Exclusive Interview With Jason Mowry, 2nd Prize Winner of the RAYMAR Traditional Art Award, 2023 Beautiful Bizarre Art Prize
It’s not hard to feel a sense of nostalgia while looking at Jason Mowry’s paintings and illustrations. They are unequivocally Jason’s works, marked with his slender characters and enchanting creatures wrapped in gentle yet rich colour palettes. His sweeping lines and mid-action poses bring dynamic movement to these two-dimensional works, creating the sense that we as the viewer are witnessing only this fleeting moment in time, a glimpse into a much larger story.
Yet amidst all of this, nostalgia still exists. Jason Mowry gracefully taps into the golden age of fairy tale illustration, gently nurturing a contemporary revival to captivate entire new generations through his visual art. I interviewed Jason to learn more about the influences and drive behind his creativity; read ahead to discover more about Jason and his upcoming projects.
Interview with Jason Mowry
Nature is obviously a heavily influential muse within your works. Often people speak as if humans are separate from nature, and although certain societies have caused a disconnection, do you think this link is something only to be found in fantasy or is it something still inherently there?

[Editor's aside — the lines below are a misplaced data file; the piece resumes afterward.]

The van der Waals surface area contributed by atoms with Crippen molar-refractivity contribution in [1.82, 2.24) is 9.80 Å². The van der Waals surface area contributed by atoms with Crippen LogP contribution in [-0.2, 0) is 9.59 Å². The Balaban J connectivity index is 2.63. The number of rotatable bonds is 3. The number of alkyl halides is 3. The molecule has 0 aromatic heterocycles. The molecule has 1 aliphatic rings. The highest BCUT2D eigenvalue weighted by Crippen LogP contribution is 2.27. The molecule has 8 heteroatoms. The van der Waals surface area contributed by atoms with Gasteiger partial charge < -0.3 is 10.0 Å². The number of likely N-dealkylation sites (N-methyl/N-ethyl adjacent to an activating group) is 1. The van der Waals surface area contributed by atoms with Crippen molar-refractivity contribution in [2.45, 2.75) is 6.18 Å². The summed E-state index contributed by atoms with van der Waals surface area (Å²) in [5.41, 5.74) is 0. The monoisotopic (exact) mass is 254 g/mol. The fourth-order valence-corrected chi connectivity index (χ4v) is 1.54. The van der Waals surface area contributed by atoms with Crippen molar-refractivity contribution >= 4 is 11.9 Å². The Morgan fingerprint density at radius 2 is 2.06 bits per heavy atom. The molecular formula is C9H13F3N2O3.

Nature is how I get clean in the age of information. That realization has undoubtedly influenced the art I make and countless others. The art has a symbolic connection that hopefully speaks to a deeper narrative about our natural world.
Your artworks also beautifully echo the illustrations found in (what I see as) the Golden Age of children’s books – the kinds which share deeper, often darker, fables than those regularly created for modern day children. Can you share more about your connection to this style of art?
The golden age of illustration has always been a rich source of inspiration. Artur Rackham, Sidney Sime, and Edmund Dulac all took their turns depicting the great stories. I hope, in time, to walk into some of those same texts to seed new inspiration.
I read an early edition of Grimm fairy tales, which referenced the stories as “natural poetry” (Naturpoesie) of the German people. The idea that these rather strange, dark stories had so much significance to a people is fascinating and terrifying. There’s something there I connect with some old archetype knocking on the cellar door.
I hope one day I’m wise enough to understand fairy tales again.Jason Mowry
Your winning artwork, “Abominable Companion”, came to fruition as part of a series of creations focusing on an emerging symbolic garden which is an ever-evolving habitat in your mind. How long has this garden been slowly growing?
The Garden has been growing conceptually for a few years now. I did a series of works more or less set in gardens and inspired by gardens. Like airborne strains of seeds, they found their way into several global galleries. I loved the idea of this garden spread across a network of hosts. I don’t know if the Garden is finished with me; I have many sketches to harvest.
Has this visionary Garden helped to focus your ability to generate new ideas?
A synchronicity of events and readings inspired the garden. Inspired by time spent in a local botanical garden, my mother’s epic garden, and a book of collected works by Hieronymus Bosch. All these elements find their way into the sketchbook and, eventually, almost hypnagogic into the paintings.
Watercolor, Gouache, pencil, and ink on paper, 15 x 15 in